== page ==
The Southwestern Historical Quarterly, Volume 105, July 2001 - April, 2002 Page: 178
178 Southwestern Historical Quarterly July
forums; the IOC also pressed for internal convenantal compliance and to halt
incompatible external development, each of which threatened the communi-
If this catalogue of social activism sounds banal, that is Wilson's point. The
display of organizational energies and social commitment were part of larger
cultural patterns that shaped postwar suburban life. Yet these patterns, as
Hamilton Park demonstrates, were ephemeral. Pioneer homeowners came to
believe those who followed them were less committed citizens. Civil rights legis-
lation ultimately led to the closure of the Jim Crow schools that had served
local youth; "it was then that a community pivot slipped its socket" (p. 138),
Wilson writes tellingly. Amid the oil-patch boom of the mid-198os, land specu-
lators and residents negotiated-unsuccessfully-for a buyout of the entire sub-
division; the once purposely isolated Hamilton Park was now sitting on prime
real estate. Its commercial potential remains high, leading a builder to confide
that it is "getting to the point where they will be better off selling than staying"
(p. 198). Should the property be re-platted and rebuilt to suit other needs, that
will not "negate the historical value of Hamilton Park" (p. 198). And it will not
because Wilson has made the community's rich experience an inexpungible
part of the historical record.
Tnnty University CHAR MILLER
Black Unionism in the Industnal South. By Ernest Obadele-Starks. (College Station:
Texas A&M University Press, 1999. Pp. xxi+183. Illustrations, tables,
acknowledgments, introduction, conclusion, notes, bibliography, index.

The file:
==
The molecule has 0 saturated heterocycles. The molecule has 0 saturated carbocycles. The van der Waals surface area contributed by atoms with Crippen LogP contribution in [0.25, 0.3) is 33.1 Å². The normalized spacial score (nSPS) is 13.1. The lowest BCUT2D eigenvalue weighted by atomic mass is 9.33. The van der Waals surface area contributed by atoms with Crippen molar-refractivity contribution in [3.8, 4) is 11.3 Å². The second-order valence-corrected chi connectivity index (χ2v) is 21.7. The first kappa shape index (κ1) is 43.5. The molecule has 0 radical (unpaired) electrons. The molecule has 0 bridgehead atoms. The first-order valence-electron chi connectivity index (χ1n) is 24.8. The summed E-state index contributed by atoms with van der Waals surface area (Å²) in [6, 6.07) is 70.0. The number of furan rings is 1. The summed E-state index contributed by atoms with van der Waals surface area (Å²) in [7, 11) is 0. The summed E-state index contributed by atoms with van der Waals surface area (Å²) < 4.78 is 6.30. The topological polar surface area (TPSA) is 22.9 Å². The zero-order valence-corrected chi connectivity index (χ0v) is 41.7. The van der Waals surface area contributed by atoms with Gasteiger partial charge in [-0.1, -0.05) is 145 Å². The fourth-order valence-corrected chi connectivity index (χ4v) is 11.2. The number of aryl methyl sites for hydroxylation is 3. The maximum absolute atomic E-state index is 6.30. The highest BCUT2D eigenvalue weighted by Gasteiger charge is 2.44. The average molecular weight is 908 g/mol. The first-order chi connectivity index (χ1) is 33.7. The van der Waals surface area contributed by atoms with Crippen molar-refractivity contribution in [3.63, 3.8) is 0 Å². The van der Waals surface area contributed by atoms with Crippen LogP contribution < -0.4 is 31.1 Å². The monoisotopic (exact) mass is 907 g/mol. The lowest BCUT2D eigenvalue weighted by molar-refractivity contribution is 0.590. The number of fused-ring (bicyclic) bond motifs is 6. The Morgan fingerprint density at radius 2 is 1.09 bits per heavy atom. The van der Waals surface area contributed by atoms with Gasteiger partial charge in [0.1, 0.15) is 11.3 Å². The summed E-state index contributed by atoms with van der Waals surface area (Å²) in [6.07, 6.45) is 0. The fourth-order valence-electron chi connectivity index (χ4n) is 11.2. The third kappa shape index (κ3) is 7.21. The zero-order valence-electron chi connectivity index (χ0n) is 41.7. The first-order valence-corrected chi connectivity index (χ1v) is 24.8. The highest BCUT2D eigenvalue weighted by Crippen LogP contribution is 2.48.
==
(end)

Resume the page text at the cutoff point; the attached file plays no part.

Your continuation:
ISBN 0-8909-6912-4. $29.95, cloth.)
Black Unionism in the Industrial South is an excellent first step toward under-
standing what black workers did to empower themselves as a collective body in
their struggle to create a fair and equitable workplace along the
Louisiana/Texas Gulf Coast. Though the author fails to provide an adequate
narrative to support the book's broad title, his work is an important point of
departure for the study of black labor in Texas. He succinctly states "it examines
the responses and strategies of black unionists to race and class domination
along the Texas Gulf Coast" (p. xvi). One of the strengths of this work is his
treatment of the workers as actors in their own behalf. He explains how blacks
formed weak coalitions that required that they accommodate to white unions
and management in the name of progress. Then he indicates how blacks danced
with the devil (accommodated to whites) in order to achieve goals of economic
self betterment and token social equality on the job. Starks also introduces
important figures of the broader struggle for civil rights in Houston, such as
NAACP leaders C. F. Richardson, Carter Wesley, and Lulu White, as well as labor
leaders like C. W. Rice and Moses Leroy, along with a host of the rank-and-file
who played significant roles in the movement. By examining the upper Texas
Gulf Coast he demonstrates the aggressive tone of the large economically inde-
pendent black elite leadership in Houston.
Here’s what’s next.
Show all pages in this issue.
This issue can be searched. Note: Results may vary based on the legibility of text within the document.
Citing and Sharing
Basic information for referencing this web page. We also provide extended guidance on usage rights, references, copying or embedding.
Reference the current page of this Periodical.
Texas State Historical Association. The Southwestern Historical Quarterly, Volume 105, July 2001 - April, 2002, periodical, 2001; Austin, Texas. (texashistory.unt.edu/ark:/67531/metapth101222/m1/186/ocr/: accessed August 28, 2016), University of North Texas Libraries, The Portal to Texas History, texashistory.unt.edu; crediting Texas State Historical Association.